Have you ever heard of the city of Ani? City of 1001 churches, a powerful capital of the medieval Armenian kingdom? Well, it was powerful. Back in 10th century. Today Ani is a city of 1001 ghost rather than anything else.
Ani still exists and, even as a ruin, it brings controversy. It’s so dramatic, surrounded by the river gorge and the wild valley.
As a former capital and economic center of Armenian Bagratuni empire this place (the memory of that place?) is extremely important to all Armenians. Ani is one of the most common female names here. Thousand years, you say, is a lot. Nope. Some scars never fade. No matter how fast time flies and how many plot turns it brings.
Someone decided there will be a state border. Someone decided that Ani, one of the most important places of Armenian historical and cultural heritage, will be a part of Turkish province of Kars. To visit Armenian ruins you need to go to Turkey. If you are Armenian or you travel in Armenia, your journey will be exhausting and complicated. Because the border is closed. You can’t cross it. Trust me on that one. You would have to go to Georgia and get to Turkey from there. To see something very Armenian situated just a couple of kilometres from the state border. Isn’t this ridiculous?
It is. It’s also sad. And dramatic. I’d say it’s unacceptable but I’m afraid this might be considered as too personal. This is not a post on international relations.
This is actually a post on one summer afternoon when I happened to see the ancient city of Ani. Some of you know I’ve never been to Turkey yet. Wanna know how did I do it?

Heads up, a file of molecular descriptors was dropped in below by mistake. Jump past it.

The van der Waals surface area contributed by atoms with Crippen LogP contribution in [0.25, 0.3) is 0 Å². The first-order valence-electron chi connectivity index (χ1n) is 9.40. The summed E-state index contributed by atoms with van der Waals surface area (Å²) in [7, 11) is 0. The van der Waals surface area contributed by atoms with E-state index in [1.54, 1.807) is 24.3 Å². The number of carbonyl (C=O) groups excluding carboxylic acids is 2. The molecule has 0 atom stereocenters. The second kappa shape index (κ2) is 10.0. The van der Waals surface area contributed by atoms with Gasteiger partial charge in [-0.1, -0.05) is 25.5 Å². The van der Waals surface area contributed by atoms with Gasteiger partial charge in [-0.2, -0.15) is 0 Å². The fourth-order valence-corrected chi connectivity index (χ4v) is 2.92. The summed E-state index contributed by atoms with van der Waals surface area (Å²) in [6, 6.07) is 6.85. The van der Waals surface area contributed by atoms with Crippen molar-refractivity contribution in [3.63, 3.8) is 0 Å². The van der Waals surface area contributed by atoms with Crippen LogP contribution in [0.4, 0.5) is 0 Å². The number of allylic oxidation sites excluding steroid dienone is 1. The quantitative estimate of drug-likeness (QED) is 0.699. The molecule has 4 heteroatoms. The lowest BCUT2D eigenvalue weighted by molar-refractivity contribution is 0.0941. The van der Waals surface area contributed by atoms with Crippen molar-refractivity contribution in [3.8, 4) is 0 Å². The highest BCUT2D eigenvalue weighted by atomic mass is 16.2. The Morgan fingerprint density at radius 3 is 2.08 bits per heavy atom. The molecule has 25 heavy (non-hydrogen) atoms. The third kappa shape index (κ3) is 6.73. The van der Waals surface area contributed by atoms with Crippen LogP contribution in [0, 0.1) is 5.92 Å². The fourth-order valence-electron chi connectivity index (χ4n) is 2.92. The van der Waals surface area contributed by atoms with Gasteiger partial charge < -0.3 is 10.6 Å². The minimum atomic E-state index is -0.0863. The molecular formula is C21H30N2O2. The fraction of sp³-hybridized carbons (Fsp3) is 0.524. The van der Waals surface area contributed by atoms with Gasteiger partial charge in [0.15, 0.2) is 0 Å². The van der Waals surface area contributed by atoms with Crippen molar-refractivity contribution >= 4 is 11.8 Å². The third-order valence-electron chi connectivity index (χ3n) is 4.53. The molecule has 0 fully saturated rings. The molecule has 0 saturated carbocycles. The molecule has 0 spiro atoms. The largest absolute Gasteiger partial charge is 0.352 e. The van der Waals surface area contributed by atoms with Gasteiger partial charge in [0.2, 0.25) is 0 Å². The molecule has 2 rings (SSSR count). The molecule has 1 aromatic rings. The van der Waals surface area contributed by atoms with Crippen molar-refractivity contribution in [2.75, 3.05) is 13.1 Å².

It was just couple of weeks after I arrived to Armenia this summer. I felt like escaping from Yerevan for the weekend so I signed up for a Birthright Armenia excursion. We had a great Gyumri city tour and then we headed to the border. We couldn’t cross it but we were lucky enough to get a permission to enter the no man’s land, the land between the two actual borders.
There is nothing. Just a meadow and a mountaineous landscape. Well, and the bored Russian soldiers smoking cigarettes. They stand there just to remind you you are in a limbo. And there is no way to make a step further. You can only sit on the edge of the rock and watch. Watch the city of Ani, so close to you, on the other side of the gorge. You can take photos. You can see it. You can scream, you can cry. But you can’t hike there. There is no bridge on the river. There is the international law and the thrilling border.
There are the Russian soldiers watching you from behind. One of them has just lit one more cigarette.
I couldn’t. I felt like crying.
I was sitting on the Armenian border watching an Armenian city, which is currently a part of Turkey and I was escorted by Russian soldiers.
The ruins on the other side of the gorge were telling me not to cry. They only wanted me to remember. And I want you to know.